Science proceeds from the assumption that the patterns in nature are intelligible, and thus consistent. Competing patterns stemming from diverse wills over the universe would have resulted in an unintelligible chaotic universe that would be an inviable canvas for scientific investigation. Therefore, the success of science as seen in technological advancements is a testament to the unity of the divine (tawheed) manifested in the intelligibility of the consistent patterns found in nature.

The knowledge that exists in the world is certainly not limited to natural science. The entire corpus of social sciences, humanities, anthropology and history also emanate from the Divine Will as explained in the Quran,

(This is) the established way (Sunnah) of Allah with those who passed on before, and you will not find in the established way of Allah any alteration.[63]


Unarticulated Signs and The Determinate World

The third order of meaning is what enables a person to achieve guidance for their determinate world. It strengthens the nafs mutma’inn (Part of the self that inclines toward God) in its battle against the nafs ammara bis-soo’ (Part of the self that inclines toward evil), enabling the person to defend distortion and corruption to their path toward Allah. The process of voluntary exploration and the guidance that resulted is described in the Quran,

In the creation of the heavens and the earth and the alternation of the night and day are signs for people of intelligence. Those who remember Allah standing, sitting and lying on their sides, thinking about the creation of the heavens and the earth. (They conclude) ‘Our Lord you have not created this without purpose, exalted are you above that, so save us from the punishment of the fire.[64]

The pre-requisite to abstracting guidance from the unarticulated signs of Allah is having a consciousness filled with the remembrance of Him. The unarticulated signs can be conceived as being immersed in darkness. In fact, the domain of nature and the indeterminate world is symbolized as chaos, disorder and darkness.[65] Just as the sun is the necessary source of light for the darkness of the physical world, consciousness of Allah in the heart is the source of light necessary within the individual to illuminate the darkness of the indeterminate world, allowing the unarticulated signs to manifest. The Quran (articulated signs of Allah) is another light that interacts with the existing light in the heart to produce a phenomenon described in the Quran as ‘light upon light’.[66]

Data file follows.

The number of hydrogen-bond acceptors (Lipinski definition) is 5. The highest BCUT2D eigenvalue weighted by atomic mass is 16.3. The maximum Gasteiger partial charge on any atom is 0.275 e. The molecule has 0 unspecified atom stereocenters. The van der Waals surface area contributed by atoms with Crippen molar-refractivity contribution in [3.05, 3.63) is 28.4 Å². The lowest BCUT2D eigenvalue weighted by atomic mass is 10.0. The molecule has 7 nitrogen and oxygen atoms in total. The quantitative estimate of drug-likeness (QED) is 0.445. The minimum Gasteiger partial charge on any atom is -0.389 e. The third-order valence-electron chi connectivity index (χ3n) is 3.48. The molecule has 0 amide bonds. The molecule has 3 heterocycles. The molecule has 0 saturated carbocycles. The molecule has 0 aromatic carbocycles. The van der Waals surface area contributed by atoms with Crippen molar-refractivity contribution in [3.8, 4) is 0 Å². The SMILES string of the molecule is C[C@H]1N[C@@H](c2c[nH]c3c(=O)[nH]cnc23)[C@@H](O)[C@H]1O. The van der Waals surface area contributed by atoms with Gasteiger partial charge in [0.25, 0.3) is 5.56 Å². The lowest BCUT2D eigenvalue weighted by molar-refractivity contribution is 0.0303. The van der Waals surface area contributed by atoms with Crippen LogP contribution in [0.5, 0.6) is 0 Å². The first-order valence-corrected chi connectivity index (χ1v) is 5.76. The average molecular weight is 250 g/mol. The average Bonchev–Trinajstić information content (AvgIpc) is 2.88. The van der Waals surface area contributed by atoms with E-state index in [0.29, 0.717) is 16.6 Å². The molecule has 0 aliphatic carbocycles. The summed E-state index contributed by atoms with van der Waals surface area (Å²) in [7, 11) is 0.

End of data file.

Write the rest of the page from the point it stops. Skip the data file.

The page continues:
The Meta-Religion: Deen Hanif

The voluntary and involuntary process of encountering the signs of Allah and deriving meaning and guidance for one’s life is the primordial way of life for all of humanity known as Deen Hanif (The primordial religion) in the Quran,

So turn your face toward the primordial religion (deen hanifah). It is the primordial way of Allah that He has originated mankind upon and there is no changing in the creation of Allah. That is the true path but most of mankind do not know.”[67]

Interestingly, Jordan Peterson, who is also a mythologist, explained the process of encountering the indeterminate world and incorporate its lessons into one’s determinate world as the meta-narrative of all religions and cultural myths.[68] Ismail Faruqi, a 20th century Muslim philosopher also theorized that the meta-narrative behind all of mythology and religious ideology can be conceptualized as the deen hanif.[69] The obvious pagan notions embedded across all mythology and religions are later aberrations, but despite that, they have retained the basic hanif structure. Ismail Faruqi comments, “It is the conviction that the diversity of religions is due to history with all its affecting factors, its diverse conditions of space and time, its prejudices, passions and vested interests. Behind religion diversity stands al-din al-hanif (the primordial religion of God) with which all men are born before acculturation makes them adherents of this or that religion.”[70]